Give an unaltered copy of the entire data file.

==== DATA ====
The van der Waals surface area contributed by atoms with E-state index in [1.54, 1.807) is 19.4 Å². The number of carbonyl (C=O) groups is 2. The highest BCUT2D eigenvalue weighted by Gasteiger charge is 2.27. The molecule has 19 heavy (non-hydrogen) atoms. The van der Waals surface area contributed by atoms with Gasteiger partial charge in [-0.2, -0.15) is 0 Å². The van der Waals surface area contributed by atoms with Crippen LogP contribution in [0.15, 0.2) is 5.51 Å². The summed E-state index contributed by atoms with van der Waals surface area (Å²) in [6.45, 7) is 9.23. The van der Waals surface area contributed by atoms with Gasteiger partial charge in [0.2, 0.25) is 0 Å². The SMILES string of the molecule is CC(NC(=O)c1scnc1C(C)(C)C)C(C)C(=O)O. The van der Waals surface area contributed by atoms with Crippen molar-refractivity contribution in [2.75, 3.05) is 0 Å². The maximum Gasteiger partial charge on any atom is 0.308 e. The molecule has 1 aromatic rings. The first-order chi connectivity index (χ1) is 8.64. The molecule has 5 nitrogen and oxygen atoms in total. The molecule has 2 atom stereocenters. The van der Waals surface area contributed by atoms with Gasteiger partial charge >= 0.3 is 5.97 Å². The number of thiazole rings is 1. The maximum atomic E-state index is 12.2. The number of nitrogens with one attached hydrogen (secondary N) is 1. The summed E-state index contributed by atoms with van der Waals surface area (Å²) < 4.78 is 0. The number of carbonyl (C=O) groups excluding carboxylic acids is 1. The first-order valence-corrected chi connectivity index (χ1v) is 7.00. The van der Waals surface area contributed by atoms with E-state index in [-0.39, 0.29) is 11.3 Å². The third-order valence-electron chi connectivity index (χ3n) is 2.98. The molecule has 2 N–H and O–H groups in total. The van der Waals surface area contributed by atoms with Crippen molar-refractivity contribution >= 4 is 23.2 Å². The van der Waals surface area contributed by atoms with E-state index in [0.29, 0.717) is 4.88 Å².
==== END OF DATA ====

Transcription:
The van der Waals surface area contributed by atoms with E-state index in [1.54, 1.807) is 19.4 Å². The number of carbonyl (C=O) groups is 2. The highest BCUT2D eigenvalue weighted by Gasteiger charge is 2.27. The molecule has 19 heavy (non-hydrogen) atoms. The van der Waals surface area contributed by atoms with Gasteiger partial charge in [-0.2, -0.15) is 0 Å². The van der Waals surface area contributed by atoms with Crippen LogP contribution in [0.15, 0.2) is 5.51 Å². The summed E-state index contributed by atoms with van der Waals surface area (Å²) in [6.45, 7) is 9.23. The van der Waals surface area contributed by atoms with Gasteiger partial charge in [0.2, 0.25) is 0 Å². The SMILES string of the molecule is CC(NC(=O)c1scnc1C(C)(C)C)C(C)C(=O)O. The van der Waals surface area contributed by atoms with Crippen molar-refractivity contribution in [2.75, 3.05) is 0 Å². The maximum Gasteiger partial charge on any atom is 0.308 e. The molecule has 1 aromatic rings. The first-order chi connectivity index (χ1) is 8.64. The molecule has 5 nitrogen and oxygen atoms in total. The molecule has 2 atom stereocenters. The van der Waals surface area contributed by atoms with Gasteiger partial charge >= 0.3 is 5.97 Å². The number of thiazole rings is 1. The maximum atomic E-state index is 12.2. The number of nitrogens with one attached hydrogen (secondary N) is 1. The summed E-state index contributed by atoms with van der Waals surface area (Å²) < 4.78 is 0. The number of carbonyl (C=O) groups excluding carboxylic acids is 1. The first-order valence-corrected chi connectivity index (χ1v) is 7.00. The van der Waals surface area contributed by atoms with E-state index in [-0.39, 0.29) is 11.3 Å². The third-order valence-electron chi connectivity index (χ3n) is 2.98. The molecule has 2 N–H and O–H groups in total. The van der Waals surface area contributed by atoms with Crippen molar-refractivity contribution >= 4 is 23.2 Å². The van der Waals surface area contributed by atoms with E-state index in [0.29, 0.717) is 4.88 Å².